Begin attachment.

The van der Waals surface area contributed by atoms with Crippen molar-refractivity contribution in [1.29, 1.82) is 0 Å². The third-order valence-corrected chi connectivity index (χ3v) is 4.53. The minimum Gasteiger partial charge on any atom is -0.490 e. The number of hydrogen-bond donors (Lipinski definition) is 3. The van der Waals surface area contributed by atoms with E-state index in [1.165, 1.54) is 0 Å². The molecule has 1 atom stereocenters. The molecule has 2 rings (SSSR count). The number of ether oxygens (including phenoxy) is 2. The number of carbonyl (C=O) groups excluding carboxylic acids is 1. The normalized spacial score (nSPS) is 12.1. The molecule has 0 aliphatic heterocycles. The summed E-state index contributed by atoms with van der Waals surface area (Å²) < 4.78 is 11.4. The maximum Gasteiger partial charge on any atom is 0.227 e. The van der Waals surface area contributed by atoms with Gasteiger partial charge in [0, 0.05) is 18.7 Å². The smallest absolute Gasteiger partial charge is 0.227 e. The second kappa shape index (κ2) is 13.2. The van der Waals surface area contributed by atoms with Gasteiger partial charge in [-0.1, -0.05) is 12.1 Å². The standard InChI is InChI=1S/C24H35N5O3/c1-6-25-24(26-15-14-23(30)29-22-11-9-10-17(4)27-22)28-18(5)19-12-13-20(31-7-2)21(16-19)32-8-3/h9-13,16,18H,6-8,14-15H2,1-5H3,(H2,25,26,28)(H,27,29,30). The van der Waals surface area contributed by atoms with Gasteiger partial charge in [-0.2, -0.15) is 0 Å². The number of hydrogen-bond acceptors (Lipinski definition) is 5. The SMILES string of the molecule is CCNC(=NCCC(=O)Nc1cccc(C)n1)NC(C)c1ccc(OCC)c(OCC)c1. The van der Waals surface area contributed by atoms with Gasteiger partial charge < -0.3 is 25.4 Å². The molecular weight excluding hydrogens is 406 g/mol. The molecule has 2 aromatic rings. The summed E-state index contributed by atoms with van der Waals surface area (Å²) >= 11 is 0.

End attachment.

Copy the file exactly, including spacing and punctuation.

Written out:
The van der Waals surface area contributed by atoms with Crippen molar-refractivity contribution in [1.29, 1.82) is 0 Å². The third-order valence-corrected chi connectivity index (χ3v) is 4.53. The minimum Gasteiger partial charge on any atom is -0.490 e. The number of hydrogen-bond donors (Lipinski definition) is 3. The van der Waals surface area contributed by atoms with E-state index in [1.165, 1.54) is 0 Å². The molecule has 1 atom stereocenters. The molecule has 2 rings (SSSR count). The number of ether oxygens (including phenoxy) is 2. The number of carbonyl (C=O) groups excluding carboxylic acids is 1. The normalized spacial score (nSPS) is 12.1. The molecule has 0 aliphatic heterocycles. The summed E-state index contributed by atoms with van der Waals surface area (Å²) < 4.78 is 11.4. The maximum Gasteiger partial charge on any atom is 0.227 e. The van der Waals surface area contributed by atoms with Gasteiger partial charge in [0, 0.05) is 18.7 Å². The smallest absolute Gasteiger partial charge is 0.227 e. The second kappa shape index (κ2) is 13.2. The van der Waals surface area contributed by atoms with Gasteiger partial charge in [-0.1, -0.05) is 12.1 Å². The standard InChI is InChI=1S/C24H35N5O3/c1-6-25-24(26-15-14-23(30)29-22-11-9-10-17(4)27-22)28-18(5)19-12-13-20(31-7-2)21(16-19)32-8-3/h9-13,16,18H,6-8,14-15H2,1-5H3,(H2,25,26,28)(H,27,29,30). The van der Waals surface area contributed by atoms with Gasteiger partial charge in [-0.2, -0.15) is 0 Å². The number of hydrogen-bond acceptors (Lipinski definition) is 5. The SMILES string of the molecule is CCNC(=NCCC(=O)Nc1cccc(C)n1)NC(C)c1ccc(OCC)c(OCC)c1. The van der Waals surface area contributed by atoms with Gasteiger partial charge < -0.3 is 25.4 Å². The molecular weight excluding hydrogens is 406 g/mol. The molecule has 2 aromatic rings. The summed E-state index contributed by atoms with van der Waals surface area (Å²) >= 11 is 0.